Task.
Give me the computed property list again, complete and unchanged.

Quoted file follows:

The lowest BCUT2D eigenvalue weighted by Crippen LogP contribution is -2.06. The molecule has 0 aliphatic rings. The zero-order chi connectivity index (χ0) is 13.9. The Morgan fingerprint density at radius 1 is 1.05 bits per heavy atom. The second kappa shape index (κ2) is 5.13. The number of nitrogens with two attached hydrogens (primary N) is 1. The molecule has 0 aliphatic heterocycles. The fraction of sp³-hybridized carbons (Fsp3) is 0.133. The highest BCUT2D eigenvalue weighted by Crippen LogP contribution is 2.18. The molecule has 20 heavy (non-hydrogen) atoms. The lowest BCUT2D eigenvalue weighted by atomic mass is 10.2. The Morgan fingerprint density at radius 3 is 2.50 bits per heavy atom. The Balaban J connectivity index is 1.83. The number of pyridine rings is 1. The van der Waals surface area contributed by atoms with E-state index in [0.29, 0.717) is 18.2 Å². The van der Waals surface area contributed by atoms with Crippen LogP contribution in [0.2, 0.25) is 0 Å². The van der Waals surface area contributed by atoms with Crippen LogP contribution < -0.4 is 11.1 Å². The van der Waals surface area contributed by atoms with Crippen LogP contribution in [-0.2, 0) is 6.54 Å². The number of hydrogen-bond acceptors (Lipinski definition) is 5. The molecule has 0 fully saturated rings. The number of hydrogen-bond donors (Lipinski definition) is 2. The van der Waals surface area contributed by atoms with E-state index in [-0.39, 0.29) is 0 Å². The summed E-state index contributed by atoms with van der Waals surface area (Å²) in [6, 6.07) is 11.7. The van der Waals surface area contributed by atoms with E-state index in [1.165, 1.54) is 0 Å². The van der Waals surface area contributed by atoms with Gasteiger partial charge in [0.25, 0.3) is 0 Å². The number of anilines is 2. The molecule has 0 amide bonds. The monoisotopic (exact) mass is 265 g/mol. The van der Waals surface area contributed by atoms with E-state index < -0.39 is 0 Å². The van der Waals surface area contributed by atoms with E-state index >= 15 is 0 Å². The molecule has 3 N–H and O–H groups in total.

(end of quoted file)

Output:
The lowest BCUT2D eigenvalue weighted by Crippen LogP contribution is -2.06. The molecule has 0 aliphatic rings. The zero-order chi connectivity index (χ0) is 13.9. The Morgan fingerprint density at radius 1 is 1.05 bits per heavy atom. The second kappa shape index (κ2) is 5.13. The number of nitrogens with two attached hydrogens (primary N) is 1. The molecule has 0 aliphatic heterocycles. The fraction of sp³-hybridized carbons (Fsp3) is 0.133. The highest BCUT2D eigenvalue weighted by Crippen LogP contribution is 2.18. The molecule has 20 heavy (non-hydrogen) atoms. The lowest BCUT2D eigenvalue weighted by atomic mass is 10.2. The Morgan fingerprint density at radius 3 is 2.50 bits per heavy atom. The Balaban J connectivity index is 1.83. The number of pyridine rings is 1. The van der Waals surface area contributed by atoms with E-state index in [0.29, 0.717) is 18.2 Å². The van der Waals surface area contributed by atoms with Crippen LogP contribution in [0.2, 0.25) is 0 Å². The van der Waals surface area contributed by atoms with Crippen LogP contribution < -0.4 is 11.1 Å². The van der Waals surface area contributed by atoms with Crippen LogP contribution in [-0.2, 0) is 6.54 Å². The number of hydrogen-bond acceptors (Lipinski definition) is 5. The molecule has 0 fully saturated rings. The number of hydrogen-bond donors (Lipinski definition) is 2. The van der Waals surface area contributed by atoms with E-state index in [-0.39, 0.29) is 0 Å². The summed E-state index contributed by atoms with van der Waals surface area (Å²) in [6, 6.07) is 11.7. The van der Waals surface area contributed by atoms with E-state index in [1.165, 1.54) is 0 Å². The van der Waals surface area contributed by atoms with Gasteiger partial charge in [0.25, 0.3) is 0 Å². The number of anilines is 2. The molecule has 0 amide bonds. The monoisotopic (exact) mass is 265 g/mol. The van der Waals surface area contributed by atoms with E-state index < -0.39 is 0 Å². The van der Waals surface area contributed by atoms with E-state index >= 15 is 0 Å². The molecule has 3 N–H and O–H groups in total.